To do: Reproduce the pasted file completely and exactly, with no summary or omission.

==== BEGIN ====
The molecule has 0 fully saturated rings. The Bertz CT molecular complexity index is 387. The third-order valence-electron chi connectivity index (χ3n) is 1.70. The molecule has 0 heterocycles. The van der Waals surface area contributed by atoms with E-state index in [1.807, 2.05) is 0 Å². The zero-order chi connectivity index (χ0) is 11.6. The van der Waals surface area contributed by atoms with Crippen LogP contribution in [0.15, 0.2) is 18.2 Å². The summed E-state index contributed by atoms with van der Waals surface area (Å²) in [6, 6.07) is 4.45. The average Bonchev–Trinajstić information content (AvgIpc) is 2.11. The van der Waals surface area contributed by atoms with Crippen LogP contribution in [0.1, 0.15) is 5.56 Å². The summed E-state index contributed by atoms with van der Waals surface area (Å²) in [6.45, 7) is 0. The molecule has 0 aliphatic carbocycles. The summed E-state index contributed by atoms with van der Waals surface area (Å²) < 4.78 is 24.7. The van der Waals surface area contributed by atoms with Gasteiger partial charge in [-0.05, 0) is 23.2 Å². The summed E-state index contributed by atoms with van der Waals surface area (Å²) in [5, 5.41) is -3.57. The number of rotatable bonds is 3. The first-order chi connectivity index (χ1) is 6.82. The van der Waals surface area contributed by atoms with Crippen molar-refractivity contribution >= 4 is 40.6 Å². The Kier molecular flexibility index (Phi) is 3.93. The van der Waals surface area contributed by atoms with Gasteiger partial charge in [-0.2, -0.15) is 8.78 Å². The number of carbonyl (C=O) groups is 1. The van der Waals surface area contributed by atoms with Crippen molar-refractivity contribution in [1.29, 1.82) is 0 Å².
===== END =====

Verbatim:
The molecule has 0 fully saturated rings. The Bertz CT molecular complexity index is 387. The third-order valence-electron chi connectivity index (χ3n) is 1.70. The molecule has 0 heterocycles. The van der Waals surface area contributed by atoms with E-state index in [1.807, 2.05) is 0 Å². The zero-order chi connectivity index (χ0) is 11.6. The van der Waals surface area contributed by atoms with Crippen LogP contribution in [0.15, 0.2) is 18.2 Å². The summed E-state index contributed by atoms with van der Waals surface area (Å²) in [6, 6.07) is 4.45. The average Bonchev–Trinajstić information content (AvgIpc) is 2.11. The van der Waals surface area contributed by atoms with Crippen LogP contribution in [0.1, 0.15) is 5.56 Å². The summed E-state index contributed by atoms with van der Waals surface area (Å²) in [6.45, 7) is 0. The molecule has 0 aliphatic carbocycles. The summed E-state index contributed by atoms with van der Waals surface area (Å²) < 4.78 is 24.7. The van der Waals surface area contributed by atoms with Gasteiger partial charge in [-0.05, 0) is 23.2 Å². The summed E-state index contributed by atoms with van der Waals surface area (Å²) in [5, 5.41) is -3.57. The number of rotatable bonds is 3. The first-order chi connectivity index (χ1) is 6.82. The van der Waals surface area contributed by atoms with Crippen molar-refractivity contribution >= 4 is 40.6 Å². The Kier molecular flexibility index (Phi) is 3.93. The van der Waals surface area contributed by atoms with Gasteiger partial charge in [-0.2, -0.15) is 8.78 Å². The number of carbonyl (C=O) groups is 1. The van der Waals surface area contributed by atoms with Crippen molar-refractivity contribution in [1.29, 1.82) is 0 Å².